Maureen Werrbach
So you see, what is that one? I just saw this article yesterday. Shoot, what is it’s not BetterHelp. Not Alma. I’m going to think of it! Or I’m going to go on Facebook and try to do two things at once as I’m podcasting with you.

Carissa Phipps
If anyone can do it. You can.

Maureen Werrbach
I don’t know when I’m like the spot. Oh–Cerebral. Do you know that app? Oh, it’s like a newer one.

Carissa Phipps
I’ve heard, I’ve heard of it. I don’t know a ton about it.

Maureen Werrbach
I don’t either, except that I see on Facebook all the time, because there’s a lot of famous people that are doing Facebook–

Carissa Phipps
They have these investors and celebrities!

Maureen Werrbach
Though they, to your point, Cerebral was this is this company that hires people, and salaries, them with benefits and all of that. So it was one of those like, okay, and it’s an online like, it’s like a BetterHelp, but they just this week, so they have a $4.8 billion valuation they just opened last year, okay. And salaried all these therapists who can work virtually from home with benefits all this stuff, and just this week, did a test required all their therapists to come on a zoom call, and the owner, the CEO for was on for 10 minutes and said that they’re taking them off salary back to hourly, no benefits, because they can’t sustain it. And it’s like, barely been six months and say, you know, had made this shift to salary. And I think it was like this way to get like, in this is where all these complaints are coming is like there’s people that are pregnant, that are working, who are like they have, they were told they have to the end of the month, and there’s insurance just is not covered anymore. And you know, these people who are like, obviously, relying on this, who now feel stuck with and people who are like in the onboarding process, who quit full time jobs with benefits to get into that position, who are now being too like, in such a vulnerable times of their lives and in the world.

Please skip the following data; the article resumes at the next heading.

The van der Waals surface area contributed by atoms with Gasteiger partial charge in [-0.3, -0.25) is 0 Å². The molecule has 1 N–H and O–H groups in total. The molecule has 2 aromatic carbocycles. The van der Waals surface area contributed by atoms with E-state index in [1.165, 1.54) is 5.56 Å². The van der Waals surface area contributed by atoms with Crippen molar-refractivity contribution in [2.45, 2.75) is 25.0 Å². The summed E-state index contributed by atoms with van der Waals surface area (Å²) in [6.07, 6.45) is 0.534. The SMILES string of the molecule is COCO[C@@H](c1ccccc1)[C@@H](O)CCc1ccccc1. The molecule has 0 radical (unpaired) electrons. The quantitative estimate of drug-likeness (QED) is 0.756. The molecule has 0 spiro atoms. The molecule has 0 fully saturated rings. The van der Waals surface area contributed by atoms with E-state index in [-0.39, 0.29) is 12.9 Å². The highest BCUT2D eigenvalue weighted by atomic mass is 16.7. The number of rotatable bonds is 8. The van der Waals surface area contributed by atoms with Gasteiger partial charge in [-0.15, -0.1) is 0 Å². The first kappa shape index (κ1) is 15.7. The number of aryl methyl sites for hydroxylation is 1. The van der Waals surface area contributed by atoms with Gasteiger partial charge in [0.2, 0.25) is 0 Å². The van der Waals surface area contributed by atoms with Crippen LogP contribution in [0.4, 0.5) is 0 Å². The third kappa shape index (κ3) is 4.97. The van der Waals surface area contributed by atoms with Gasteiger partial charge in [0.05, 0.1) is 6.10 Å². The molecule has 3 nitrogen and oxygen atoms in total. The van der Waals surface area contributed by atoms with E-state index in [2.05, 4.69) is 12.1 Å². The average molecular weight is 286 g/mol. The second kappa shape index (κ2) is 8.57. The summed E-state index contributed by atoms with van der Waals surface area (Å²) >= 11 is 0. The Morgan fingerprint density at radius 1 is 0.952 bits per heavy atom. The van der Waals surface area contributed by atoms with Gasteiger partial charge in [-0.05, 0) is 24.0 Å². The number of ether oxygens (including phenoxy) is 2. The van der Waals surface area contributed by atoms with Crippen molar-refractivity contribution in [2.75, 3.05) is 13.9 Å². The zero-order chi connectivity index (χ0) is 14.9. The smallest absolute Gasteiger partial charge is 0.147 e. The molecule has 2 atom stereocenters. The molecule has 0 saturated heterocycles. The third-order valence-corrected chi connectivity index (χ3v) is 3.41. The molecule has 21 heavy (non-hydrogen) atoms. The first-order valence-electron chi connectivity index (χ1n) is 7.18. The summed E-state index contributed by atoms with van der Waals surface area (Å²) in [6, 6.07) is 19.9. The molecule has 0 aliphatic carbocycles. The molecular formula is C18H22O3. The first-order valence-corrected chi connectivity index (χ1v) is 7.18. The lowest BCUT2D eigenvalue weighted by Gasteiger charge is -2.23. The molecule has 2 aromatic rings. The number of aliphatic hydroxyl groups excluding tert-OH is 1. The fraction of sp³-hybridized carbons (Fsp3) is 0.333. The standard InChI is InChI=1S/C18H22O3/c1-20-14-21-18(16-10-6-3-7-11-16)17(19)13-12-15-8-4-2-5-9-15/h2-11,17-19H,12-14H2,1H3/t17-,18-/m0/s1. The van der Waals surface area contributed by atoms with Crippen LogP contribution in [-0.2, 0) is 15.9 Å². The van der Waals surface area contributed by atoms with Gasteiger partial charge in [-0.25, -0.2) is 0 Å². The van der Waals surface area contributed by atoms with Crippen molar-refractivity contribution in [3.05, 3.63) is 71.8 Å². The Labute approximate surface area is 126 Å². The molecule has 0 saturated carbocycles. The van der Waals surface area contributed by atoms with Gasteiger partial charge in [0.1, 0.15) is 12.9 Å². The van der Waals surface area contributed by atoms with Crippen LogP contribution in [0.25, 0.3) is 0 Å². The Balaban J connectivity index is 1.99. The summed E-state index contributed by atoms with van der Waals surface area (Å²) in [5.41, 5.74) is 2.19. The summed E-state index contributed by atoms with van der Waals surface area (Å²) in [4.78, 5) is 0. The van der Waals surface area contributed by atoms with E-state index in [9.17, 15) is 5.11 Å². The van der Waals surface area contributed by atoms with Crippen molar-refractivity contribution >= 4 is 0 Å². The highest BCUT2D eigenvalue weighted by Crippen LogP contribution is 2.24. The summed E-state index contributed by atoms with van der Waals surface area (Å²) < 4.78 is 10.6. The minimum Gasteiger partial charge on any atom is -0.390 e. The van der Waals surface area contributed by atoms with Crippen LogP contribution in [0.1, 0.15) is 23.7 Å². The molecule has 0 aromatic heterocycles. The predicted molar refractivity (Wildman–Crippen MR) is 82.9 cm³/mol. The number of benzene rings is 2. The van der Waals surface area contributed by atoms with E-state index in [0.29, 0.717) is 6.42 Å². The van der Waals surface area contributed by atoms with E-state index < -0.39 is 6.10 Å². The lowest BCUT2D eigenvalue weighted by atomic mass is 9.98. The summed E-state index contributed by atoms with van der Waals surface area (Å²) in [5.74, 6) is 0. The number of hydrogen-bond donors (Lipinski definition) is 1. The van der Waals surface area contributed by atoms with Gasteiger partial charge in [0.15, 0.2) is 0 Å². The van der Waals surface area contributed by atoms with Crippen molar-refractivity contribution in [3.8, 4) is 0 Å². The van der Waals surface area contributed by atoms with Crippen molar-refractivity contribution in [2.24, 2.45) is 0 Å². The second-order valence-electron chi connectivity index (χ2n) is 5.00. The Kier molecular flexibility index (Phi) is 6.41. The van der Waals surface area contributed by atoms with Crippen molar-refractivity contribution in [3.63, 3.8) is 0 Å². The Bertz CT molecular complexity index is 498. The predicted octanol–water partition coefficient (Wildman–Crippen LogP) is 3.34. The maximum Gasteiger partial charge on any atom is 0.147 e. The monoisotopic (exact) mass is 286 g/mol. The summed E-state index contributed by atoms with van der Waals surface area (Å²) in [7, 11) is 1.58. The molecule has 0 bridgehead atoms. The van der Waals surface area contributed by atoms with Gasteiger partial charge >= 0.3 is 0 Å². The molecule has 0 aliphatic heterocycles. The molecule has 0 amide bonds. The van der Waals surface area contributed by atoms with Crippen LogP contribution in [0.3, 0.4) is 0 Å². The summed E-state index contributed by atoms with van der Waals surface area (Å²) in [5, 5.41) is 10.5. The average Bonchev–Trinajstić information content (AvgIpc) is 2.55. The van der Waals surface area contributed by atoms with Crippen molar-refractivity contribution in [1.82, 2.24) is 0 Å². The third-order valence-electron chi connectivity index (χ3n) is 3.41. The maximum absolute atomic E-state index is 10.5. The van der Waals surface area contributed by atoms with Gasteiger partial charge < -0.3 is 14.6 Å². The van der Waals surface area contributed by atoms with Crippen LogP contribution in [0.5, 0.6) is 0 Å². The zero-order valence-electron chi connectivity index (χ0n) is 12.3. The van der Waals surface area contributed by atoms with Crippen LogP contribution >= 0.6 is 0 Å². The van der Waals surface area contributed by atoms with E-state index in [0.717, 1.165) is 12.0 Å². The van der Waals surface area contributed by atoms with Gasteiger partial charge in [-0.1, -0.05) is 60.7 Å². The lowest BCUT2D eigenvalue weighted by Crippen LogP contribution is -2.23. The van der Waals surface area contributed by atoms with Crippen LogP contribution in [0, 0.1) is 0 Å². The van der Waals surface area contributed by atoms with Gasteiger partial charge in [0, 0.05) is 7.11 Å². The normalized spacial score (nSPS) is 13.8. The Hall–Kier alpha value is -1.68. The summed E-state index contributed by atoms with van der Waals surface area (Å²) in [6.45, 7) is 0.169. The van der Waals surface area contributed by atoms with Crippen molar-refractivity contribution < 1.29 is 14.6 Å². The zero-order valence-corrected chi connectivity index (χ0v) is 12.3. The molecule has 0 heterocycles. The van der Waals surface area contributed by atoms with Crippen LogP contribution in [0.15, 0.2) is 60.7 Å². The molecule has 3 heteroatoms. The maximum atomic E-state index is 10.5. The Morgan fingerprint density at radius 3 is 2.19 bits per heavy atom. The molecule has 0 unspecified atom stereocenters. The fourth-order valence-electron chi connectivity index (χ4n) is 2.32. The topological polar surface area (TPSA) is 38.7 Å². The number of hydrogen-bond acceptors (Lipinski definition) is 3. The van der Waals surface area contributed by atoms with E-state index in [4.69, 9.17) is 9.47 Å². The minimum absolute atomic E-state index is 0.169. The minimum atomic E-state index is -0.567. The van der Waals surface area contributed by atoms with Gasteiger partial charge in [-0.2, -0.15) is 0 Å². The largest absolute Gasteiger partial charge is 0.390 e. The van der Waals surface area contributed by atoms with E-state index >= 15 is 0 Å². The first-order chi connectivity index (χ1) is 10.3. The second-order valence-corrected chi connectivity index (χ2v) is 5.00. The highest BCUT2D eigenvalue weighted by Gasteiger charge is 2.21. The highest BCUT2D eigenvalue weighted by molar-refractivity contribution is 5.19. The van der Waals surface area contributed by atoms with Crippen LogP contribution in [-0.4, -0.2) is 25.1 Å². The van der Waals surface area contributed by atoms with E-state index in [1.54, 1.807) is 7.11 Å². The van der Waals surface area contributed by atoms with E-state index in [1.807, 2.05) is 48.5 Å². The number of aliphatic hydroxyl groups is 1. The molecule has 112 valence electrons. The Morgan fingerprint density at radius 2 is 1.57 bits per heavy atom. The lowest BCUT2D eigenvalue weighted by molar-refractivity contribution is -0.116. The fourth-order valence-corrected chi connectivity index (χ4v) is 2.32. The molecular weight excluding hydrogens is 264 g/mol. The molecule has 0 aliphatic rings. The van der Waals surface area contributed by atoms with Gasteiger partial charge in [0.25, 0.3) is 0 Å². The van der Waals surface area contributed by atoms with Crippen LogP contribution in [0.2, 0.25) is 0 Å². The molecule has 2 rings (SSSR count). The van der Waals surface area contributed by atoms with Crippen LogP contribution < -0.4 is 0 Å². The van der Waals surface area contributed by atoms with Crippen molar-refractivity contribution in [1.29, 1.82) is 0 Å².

Carissa Phipps
Oh my gosh, that, that is heartbreaking.

Maureen Werrbach
But even more so like kind of goes to your point of these larger companies aren’t going to be able to do this long term, and there’s gonna be a lot of, you know, behind the scenes stuff, you know, we see this with BetterHelp, you have to like be available all day, every day, you have to spend 8 billion hours. They show you the financial piece, that sounds great, but the way to get there is just right, not right.

Carissa Phipps
And I have I peruse a lot of therapists Facebook groups, I’ve never seen anyone say, Oh, I make that 100k that they talk about and the advertisement!

Maureen Werrbach
And work only 20 hours doing it. You know? So you were gonna end with health insurance. But you the thing that you are just starting to offer now is paid holidays. How’s that feeling for you? Is that starting in January?

Carissa Phipps